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The energy industry is in the midst of a massive shift towards clean and renewable energy. It’s a change that not only requires new sources of power, like wind and solar, but new technologies to manage evolving electrical grids. Synergy, Western Australia’s largest energy retailer and generator, is meeting these challenges head-on.
Getting electricity from a power plant to the lightbulbs in your house requires software. Lots of software. Synergy has developers working on everything from customer-facing web portals to price forecasting models to wholesale energy trading software. Historically, all of these teams worked in different business units. They had little if any contact with each other and may have never even met. In late 2019 the company set out to unify their development efforts and eliminate silos, encouraging more collaboration and code reuse. GitHub became the heart of these efforts to centralize development resources.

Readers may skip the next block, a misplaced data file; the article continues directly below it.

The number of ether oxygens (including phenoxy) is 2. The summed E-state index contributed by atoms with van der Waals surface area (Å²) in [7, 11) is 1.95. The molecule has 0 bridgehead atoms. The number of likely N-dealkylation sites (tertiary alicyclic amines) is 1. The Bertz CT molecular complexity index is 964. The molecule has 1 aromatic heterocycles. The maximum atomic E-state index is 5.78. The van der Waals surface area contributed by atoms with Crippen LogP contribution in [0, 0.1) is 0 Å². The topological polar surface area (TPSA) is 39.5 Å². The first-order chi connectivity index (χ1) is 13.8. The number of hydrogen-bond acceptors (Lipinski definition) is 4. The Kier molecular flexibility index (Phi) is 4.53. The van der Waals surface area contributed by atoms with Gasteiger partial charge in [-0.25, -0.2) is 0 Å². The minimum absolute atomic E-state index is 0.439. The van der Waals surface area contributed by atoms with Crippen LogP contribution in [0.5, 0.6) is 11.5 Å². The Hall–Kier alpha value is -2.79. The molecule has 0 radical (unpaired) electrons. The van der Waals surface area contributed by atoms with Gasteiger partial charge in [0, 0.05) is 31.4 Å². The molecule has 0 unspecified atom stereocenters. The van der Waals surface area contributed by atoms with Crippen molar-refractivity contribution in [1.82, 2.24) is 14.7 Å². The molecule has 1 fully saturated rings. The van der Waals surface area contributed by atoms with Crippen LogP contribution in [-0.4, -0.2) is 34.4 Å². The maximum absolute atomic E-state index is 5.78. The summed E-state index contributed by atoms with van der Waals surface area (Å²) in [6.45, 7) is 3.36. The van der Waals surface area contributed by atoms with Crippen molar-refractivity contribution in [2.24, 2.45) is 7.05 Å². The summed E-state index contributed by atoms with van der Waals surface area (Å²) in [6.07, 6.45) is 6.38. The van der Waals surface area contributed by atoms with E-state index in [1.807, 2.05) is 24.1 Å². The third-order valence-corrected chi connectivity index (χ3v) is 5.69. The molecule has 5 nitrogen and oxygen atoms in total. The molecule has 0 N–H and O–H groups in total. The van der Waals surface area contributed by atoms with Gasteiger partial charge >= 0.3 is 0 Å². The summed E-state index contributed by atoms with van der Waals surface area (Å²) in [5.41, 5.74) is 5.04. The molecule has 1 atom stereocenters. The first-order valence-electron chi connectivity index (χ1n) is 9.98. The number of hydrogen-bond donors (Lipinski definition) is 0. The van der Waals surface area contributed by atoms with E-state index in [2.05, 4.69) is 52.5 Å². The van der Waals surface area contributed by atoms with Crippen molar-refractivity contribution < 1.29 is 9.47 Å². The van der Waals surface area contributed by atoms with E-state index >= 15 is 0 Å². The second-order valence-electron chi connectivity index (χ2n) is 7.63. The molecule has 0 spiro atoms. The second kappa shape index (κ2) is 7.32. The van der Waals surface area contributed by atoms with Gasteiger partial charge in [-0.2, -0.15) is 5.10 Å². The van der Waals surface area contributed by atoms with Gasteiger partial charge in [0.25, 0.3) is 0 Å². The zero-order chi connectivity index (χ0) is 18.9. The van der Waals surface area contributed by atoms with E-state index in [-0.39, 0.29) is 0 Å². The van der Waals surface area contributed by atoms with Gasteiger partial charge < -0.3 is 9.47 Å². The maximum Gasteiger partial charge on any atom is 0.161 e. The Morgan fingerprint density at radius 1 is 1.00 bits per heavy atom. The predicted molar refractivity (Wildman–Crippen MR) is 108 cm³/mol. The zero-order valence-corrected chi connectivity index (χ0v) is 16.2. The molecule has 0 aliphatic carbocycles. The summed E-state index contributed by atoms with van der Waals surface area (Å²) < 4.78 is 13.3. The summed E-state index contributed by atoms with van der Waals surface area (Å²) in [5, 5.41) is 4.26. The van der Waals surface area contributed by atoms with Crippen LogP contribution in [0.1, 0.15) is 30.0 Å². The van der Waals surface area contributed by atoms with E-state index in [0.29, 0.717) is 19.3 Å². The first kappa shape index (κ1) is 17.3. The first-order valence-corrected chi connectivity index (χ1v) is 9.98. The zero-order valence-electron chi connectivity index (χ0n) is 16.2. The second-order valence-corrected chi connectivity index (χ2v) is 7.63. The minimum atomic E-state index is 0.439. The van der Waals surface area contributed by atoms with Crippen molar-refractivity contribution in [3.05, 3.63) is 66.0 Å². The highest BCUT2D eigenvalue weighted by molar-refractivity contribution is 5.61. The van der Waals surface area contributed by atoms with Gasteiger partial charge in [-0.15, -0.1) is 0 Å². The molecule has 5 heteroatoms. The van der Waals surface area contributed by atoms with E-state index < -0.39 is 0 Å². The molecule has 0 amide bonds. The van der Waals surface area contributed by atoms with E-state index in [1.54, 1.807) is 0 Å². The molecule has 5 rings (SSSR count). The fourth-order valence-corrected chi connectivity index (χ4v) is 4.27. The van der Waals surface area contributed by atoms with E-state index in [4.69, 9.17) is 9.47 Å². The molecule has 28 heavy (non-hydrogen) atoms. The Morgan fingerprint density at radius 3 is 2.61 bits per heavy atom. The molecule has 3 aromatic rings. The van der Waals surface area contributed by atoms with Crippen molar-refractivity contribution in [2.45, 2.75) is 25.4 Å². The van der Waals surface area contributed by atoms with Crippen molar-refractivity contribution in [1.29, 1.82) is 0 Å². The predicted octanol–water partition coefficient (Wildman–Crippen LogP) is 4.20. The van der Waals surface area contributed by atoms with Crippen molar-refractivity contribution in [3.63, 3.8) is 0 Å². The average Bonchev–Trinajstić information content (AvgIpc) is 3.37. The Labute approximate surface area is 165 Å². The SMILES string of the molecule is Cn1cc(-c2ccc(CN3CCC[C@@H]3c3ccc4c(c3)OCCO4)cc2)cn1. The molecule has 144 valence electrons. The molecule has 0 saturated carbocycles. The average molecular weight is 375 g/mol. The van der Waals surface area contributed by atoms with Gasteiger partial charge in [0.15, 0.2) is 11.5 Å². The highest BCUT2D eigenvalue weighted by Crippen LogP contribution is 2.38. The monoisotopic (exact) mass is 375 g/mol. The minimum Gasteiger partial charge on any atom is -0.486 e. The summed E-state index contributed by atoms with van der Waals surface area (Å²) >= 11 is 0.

“Common ground for all developers is the code base,” Synergy’s Developer Lead Clint Chester explains. “GitHub became the platform to bring all these teams together.”
Before standardizing on GitHub, different development teams at Synergy used different source code management products. Clint and his team considered several solutions before deciding on GitHub Enterprise Cloud. First of all, they wanted a cloud-based solution rather than something they would have to manage on-premises. “We wanted something with less maintenance,” Clint says. “I don’t want our team spending time on installing updates and managing servers.”
Having all these new features also helps developers take advantage of cutting-edge tooling without the need to set up and manage new software. “Before, if someone wanted a build server, for example, they’d have to put in a request, make sure a server was available, and provision it,” Clint says. “Now a developer can just use GitHub Actions to run builds, without the need to requisition any new hardware or buy any new licenses. The same goes for package registries and security scanning.”